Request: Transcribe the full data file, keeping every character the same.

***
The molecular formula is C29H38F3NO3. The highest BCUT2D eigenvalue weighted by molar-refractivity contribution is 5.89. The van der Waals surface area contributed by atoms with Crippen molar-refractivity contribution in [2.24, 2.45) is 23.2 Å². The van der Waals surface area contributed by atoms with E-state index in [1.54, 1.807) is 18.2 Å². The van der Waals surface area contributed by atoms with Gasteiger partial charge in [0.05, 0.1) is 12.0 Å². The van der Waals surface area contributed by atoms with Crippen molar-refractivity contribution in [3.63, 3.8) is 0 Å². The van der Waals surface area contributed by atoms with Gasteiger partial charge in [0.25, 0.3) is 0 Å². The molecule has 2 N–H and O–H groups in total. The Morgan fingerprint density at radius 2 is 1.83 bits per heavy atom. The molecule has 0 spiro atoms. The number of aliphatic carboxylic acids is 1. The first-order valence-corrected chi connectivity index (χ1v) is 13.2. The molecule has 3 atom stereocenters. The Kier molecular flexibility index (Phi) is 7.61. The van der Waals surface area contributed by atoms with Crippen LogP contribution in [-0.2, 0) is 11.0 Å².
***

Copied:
The molecular formula is C29H38F3NO3. The highest BCUT2D eigenvalue weighted by molar-refractivity contribution is 5.89. The van der Waals surface area contributed by atoms with Crippen molar-refractivity contribution in [2.24, 2.45) is 23.2 Å². The van der Waals surface area contributed by atoms with E-state index in [1.54, 1.807) is 18.2 Å². The van der Waals surface area contributed by atoms with Gasteiger partial charge in [0.05, 0.1) is 12.0 Å². The van der Waals surface area contributed by atoms with Crippen molar-refractivity contribution in [3.63, 3.8) is 0 Å². The van der Waals surface area contributed by atoms with Gasteiger partial charge in [0.25, 0.3) is 0 Å². The molecule has 2 N–H and O–H groups in total. The Morgan fingerprint density at radius 2 is 1.83 bits per heavy atom. The molecule has 0 spiro atoms. The number of aliphatic carboxylic acids is 1. The first-order valence-corrected chi connectivity index (χ1v) is 13.2. The molecule has 3 atom stereocenters. The Kier molecular flexibility index (Phi) is 7.61. The van der Waals surface area contributed by atoms with Crippen LogP contribution in [-0.2, 0) is 11.0 Å².